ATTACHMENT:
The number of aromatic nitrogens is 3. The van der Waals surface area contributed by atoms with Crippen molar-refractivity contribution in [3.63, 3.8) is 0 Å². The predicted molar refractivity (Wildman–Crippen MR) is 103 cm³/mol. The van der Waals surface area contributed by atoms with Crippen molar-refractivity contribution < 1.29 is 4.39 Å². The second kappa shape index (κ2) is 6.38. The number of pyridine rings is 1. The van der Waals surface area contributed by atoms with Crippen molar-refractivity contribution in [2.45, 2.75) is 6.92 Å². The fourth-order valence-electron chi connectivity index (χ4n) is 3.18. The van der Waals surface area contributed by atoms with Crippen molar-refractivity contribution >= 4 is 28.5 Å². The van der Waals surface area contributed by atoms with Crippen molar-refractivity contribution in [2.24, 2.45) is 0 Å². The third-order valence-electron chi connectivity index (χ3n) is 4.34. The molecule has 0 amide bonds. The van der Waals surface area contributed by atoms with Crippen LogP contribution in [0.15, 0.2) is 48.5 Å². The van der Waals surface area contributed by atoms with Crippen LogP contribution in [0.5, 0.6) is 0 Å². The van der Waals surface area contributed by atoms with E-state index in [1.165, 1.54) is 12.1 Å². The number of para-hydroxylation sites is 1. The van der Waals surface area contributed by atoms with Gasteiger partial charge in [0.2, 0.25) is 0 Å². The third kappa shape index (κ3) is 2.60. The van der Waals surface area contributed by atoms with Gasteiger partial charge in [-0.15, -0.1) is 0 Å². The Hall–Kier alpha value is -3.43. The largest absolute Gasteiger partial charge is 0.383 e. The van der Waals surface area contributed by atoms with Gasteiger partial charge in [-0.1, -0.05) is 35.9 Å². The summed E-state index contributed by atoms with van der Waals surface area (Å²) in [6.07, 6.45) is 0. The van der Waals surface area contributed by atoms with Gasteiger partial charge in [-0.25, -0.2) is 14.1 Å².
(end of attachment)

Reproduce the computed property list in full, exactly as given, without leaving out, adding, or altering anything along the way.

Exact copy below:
The number of aromatic nitrogens is 3. The van der Waals surface area contributed by atoms with Crippen molar-refractivity contribution in [3.63, 3.8) is 0 Å². The predicted molar refractivity (Wildman–Crippen MR) is 103 cm³/mol. The van der Waals surface area contributed by atoms with Crippen molar-refractivity contribution < 1.29 is 4.39 Å². The second kappa shape index (κ2) is 6.38. The number of pyridine rings is 1. The van der Waals surface area contributed by atoms with Crippen molar-refractivity contribution in [2.45, 2.75) is 6.92 Å². The fourth-order valence-electron chi connectivity index (χ4n) is 3.18. The van der Waals surface area contributed by atoms with Crippen molar-refractivity contribution >= 4 is 28.5 Å². The van der Waals surface area contributed by atoms with Crippen molar-refractivity contribution in [2.24, 2.45) is 0 Å². The third-order valence-electron chi connectivity index (χ3n) is 4.34. The molecule has 0 amide bonds. The van der Waals surface area contributed by atoms with Crippen LogP contribution in [0.15, 0.2) is 48.5 Å². The van der Waals surface area contributed by atoms with Crippen LogP contribution in [0.5, 0.6) is 0 Å². The van der Waals surface area contributed by atoms with E-state index in [1.165, 1.54) is 12.1 Å². The number of para-hydroxylation sites is 1. The van der Waals surface area contributed by atoms with Gasteiger partial charge in [0.2, 0.25) is 0 Å². The third kappa shape index (κ3) is 2.60. The van der Waals surface area contributed by atoms with Gasteiger partial charge in [-0.15, -0.1) is 0 Å². The Hall–Kier alpha value is -3.43. The largest absolute Gasteiger partial charge is 0.383 e. The van der Waals surface area contributed by atoms with Gasteiger partial charge in [-0.1, -0.05) is 35.9 Å². The summed E-state index contributed by atoms with van der Waals surface area (Å²) in [6.07, 6.45) is 0. The van der Waals surface area contributed by atoms with Gasteiger partial charge in [-0.25, -0.2) is 14.1 Å².